There are many potential causes for arthritis at the base of the thumb. Since the thumb is involved in at least 40% – 50% of every task that we do with our hands, it is subjected to many forces and strains throughout each day. Each time we pinch something between the fingertip and thumb tip, there is up to 25 times more force at the CMC joint than at the tip! Straining to open a new jar, holding a pen tightly when writing, buttoning tight buttons, pulling tight weeds, twisting a key in a stiff lock, trying to pull open a new bag of cereal or chips, holding pliers or other tools or overly large cups are all examples of ways we repeatedly strain our thumbs each day. Texting, with its repeated thumb motion, can irritate an already inflamed CMC joint.

These techniques are most effective when incorporated early in the disease when people first notice twinges of pain at the base of the thumb with pinching or gripping activities.

Research shows that the disabling effects of basal joint disease can be minimized with conservative interventions such as joint protection strategies, short term immobilization to rest the painful joint, and hand exercises.

A referral to a skilled Occupational Therapist/Hand Therapist for two or three sessions can help significantly decrease pain at the base of the thumb, and enable people to continue doing the activities most important for their quality of life. A skilled Occupational Therapist/Hand Therapist accomplishes this by educating the patient in joint protection techniques and adaptive equipment. Patients are either fitted with a custom thumb stabilizer or educated about an over the counter soft support to help rest the painful CMC joint. The patient is given a home exercise program to help delay the progression of the arthritis. These simple techniques have been shown to dramatically improve pain and function for many people with basal joint arthritis.

Keeping You Moving: Foot & Ankle Fractures

Story by Randolph Sealey, M.D.
Foot & Ankle Surgeon, OrthoConnecticut | Danbury Orthopedics

Dr. SealeyOne of the injuries that I see increase in frequency during the winter months are foot and ankle fractures. The slippery conditions can trigger a fall, which is the usual cause of these injuries.

Not only do falls occur during snowstorms or ice storms, but the snow or ice that gets left behind on sidewalks and parking lots will often result in twisting injuries around the foot and ankle that can lead to fractures. Winter sports such as skiing, snowboarding, and ice skating also predispose patients to foot and ankle fractures. In fact, something called a “snowboarder’s fracture” is a specific injury that happens because of the position of the foot and ankle on a snowboard.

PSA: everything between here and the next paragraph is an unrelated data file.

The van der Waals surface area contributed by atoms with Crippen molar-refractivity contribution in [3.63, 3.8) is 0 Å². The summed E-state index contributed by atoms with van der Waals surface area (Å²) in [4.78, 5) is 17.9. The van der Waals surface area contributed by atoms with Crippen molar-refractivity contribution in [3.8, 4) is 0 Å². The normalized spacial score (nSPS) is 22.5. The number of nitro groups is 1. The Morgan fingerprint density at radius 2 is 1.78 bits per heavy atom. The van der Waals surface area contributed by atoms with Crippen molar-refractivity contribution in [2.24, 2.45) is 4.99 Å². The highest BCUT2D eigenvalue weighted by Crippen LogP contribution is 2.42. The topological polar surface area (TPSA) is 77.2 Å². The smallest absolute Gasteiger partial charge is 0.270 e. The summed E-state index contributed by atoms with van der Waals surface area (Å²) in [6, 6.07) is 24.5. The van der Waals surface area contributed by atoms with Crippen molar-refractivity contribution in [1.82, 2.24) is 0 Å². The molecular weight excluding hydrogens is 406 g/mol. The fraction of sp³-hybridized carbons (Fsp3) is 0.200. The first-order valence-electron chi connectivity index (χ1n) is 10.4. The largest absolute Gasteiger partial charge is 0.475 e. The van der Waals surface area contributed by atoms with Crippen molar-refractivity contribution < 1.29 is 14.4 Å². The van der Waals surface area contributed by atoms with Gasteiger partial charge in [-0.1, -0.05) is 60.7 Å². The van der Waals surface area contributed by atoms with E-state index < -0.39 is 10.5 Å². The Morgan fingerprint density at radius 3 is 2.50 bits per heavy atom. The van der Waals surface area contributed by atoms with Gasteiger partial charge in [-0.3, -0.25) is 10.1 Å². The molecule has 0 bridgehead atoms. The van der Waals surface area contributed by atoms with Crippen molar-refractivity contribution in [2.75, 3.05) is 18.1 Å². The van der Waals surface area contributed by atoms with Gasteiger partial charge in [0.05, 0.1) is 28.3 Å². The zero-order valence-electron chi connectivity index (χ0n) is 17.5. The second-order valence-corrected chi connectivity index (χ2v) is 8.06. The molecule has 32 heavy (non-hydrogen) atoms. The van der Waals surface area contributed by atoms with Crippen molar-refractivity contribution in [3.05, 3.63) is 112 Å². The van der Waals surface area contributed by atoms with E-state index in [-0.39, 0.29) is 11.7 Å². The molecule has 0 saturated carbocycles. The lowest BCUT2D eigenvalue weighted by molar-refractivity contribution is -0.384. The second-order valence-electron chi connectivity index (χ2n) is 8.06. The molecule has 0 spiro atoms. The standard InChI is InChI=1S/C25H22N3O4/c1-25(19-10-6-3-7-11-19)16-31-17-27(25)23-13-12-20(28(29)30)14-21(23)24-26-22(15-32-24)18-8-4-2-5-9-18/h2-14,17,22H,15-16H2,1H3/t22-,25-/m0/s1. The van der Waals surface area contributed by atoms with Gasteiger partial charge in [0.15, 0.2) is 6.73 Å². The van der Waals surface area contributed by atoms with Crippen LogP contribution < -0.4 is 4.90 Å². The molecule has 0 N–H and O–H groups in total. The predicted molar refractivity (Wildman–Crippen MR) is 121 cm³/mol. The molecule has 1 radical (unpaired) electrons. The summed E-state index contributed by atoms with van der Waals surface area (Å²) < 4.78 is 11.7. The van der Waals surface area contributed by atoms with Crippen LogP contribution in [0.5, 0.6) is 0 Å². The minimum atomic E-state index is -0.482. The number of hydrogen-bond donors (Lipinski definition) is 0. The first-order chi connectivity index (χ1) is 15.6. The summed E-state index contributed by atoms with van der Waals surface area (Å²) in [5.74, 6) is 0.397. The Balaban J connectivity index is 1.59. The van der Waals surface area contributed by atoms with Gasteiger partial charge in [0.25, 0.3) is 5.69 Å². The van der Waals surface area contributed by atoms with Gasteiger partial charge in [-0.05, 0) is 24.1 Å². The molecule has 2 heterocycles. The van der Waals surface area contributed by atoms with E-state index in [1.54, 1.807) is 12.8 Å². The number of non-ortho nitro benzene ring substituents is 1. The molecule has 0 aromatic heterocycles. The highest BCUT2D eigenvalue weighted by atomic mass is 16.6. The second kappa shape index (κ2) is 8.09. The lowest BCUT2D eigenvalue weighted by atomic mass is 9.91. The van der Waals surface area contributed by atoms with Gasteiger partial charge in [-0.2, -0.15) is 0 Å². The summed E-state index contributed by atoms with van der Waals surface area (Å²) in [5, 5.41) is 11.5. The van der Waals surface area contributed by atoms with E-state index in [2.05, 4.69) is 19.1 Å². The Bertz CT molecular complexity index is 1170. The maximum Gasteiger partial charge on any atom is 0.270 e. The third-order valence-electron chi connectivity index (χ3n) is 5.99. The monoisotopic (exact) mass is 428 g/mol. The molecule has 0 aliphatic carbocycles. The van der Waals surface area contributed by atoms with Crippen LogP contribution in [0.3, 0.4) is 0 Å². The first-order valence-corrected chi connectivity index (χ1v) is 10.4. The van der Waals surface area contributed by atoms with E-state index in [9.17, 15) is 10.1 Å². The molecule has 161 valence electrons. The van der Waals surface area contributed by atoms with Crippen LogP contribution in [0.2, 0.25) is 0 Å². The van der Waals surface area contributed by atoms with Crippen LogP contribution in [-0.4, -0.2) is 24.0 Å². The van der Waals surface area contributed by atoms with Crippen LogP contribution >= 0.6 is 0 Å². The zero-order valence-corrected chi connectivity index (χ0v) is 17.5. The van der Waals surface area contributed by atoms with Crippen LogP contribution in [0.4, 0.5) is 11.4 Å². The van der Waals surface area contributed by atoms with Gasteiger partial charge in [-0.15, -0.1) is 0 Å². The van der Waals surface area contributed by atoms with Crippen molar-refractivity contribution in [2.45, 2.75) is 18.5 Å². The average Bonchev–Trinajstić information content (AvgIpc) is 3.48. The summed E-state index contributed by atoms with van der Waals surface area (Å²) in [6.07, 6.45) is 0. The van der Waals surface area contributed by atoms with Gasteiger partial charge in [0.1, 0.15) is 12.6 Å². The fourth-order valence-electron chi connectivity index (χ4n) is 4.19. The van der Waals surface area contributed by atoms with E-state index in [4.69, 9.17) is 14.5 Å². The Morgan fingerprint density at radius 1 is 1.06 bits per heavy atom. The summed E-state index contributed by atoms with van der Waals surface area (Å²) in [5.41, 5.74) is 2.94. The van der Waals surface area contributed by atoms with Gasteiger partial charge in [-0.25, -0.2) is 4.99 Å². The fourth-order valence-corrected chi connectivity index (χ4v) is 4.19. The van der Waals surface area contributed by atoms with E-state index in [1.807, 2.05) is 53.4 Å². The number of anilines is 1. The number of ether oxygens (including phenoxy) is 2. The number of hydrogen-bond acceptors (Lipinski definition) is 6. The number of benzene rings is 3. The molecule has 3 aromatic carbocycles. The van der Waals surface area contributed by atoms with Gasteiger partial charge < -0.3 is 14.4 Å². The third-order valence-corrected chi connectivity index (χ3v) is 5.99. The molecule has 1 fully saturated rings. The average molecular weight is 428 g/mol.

Foot and ankle fractures are some of the most debilitating injuries that we see in orthopedics.  These injuries have both immediate and long-term effects.  The majority of patients who sustain an ankle fracture will go on to develop ankle arthritis.  The term arthritis means that there has been some damage or injury to the normal smooth cartilage in the joint.  There are many conditions that can damage the joint surface, including an inflammatory problem (rheumatoid arthritis) or the long-term wear and tear of the joint (osteoarthritis).  In the case of an ankle fracture, there is an acute and immediate traumatic event that leads to post-traumatic arthritis.  This means that the patient will have some permanent mobility limitation and also some level of discomfort or achiness.  While standing, the forces that ankles and feet experience can be up to 10 times the patient’s body weight and this can lead to severe discomfort if arthritis develops in those joints.

There are many unique features about foot and ankle fractures that make them very different from fractures in other parts of the body. One very important thing to consider is which foot or ankle is fractured, because if it is your right side you will unable to drive for 2 to 3 months after the injury. Swelling can be a significant problem that may take up to a year to completely resolve.  This not only leads to discomfort but may create some practical problems such as fitting into a normal shoe.  Swelling can also lead to severe blisters that traumatize the skin around foot and ankle fractures. The blisters indicate that there has been severe injury to the skin, which can sometimes take several weeks to heal.  Bruising is another feature that is very common around foot and ankle fractures—the result of bleeding from the bone that makes its way to the surface.

Seeing a specialist with experience in foot and ankle trauma is extremely important in order to have the best possible outcome after a serious injury. Any individual’s treatment will depend on the severity and stability of his or her specific foot and ankle fracture.  Most stable fractures are treated with a rigid cast, boot, or shoe, and patients can begin walking immediately with some assistance.  Some patients will need crutches, a walker, or a cane first, until most of the pain resolves, and then the treatment can continue in a fracture boot or shoe.  Patients will usually benefit from physical therapy or a home exercise program after their fracture has healed since the period of immobilization will create atrophy.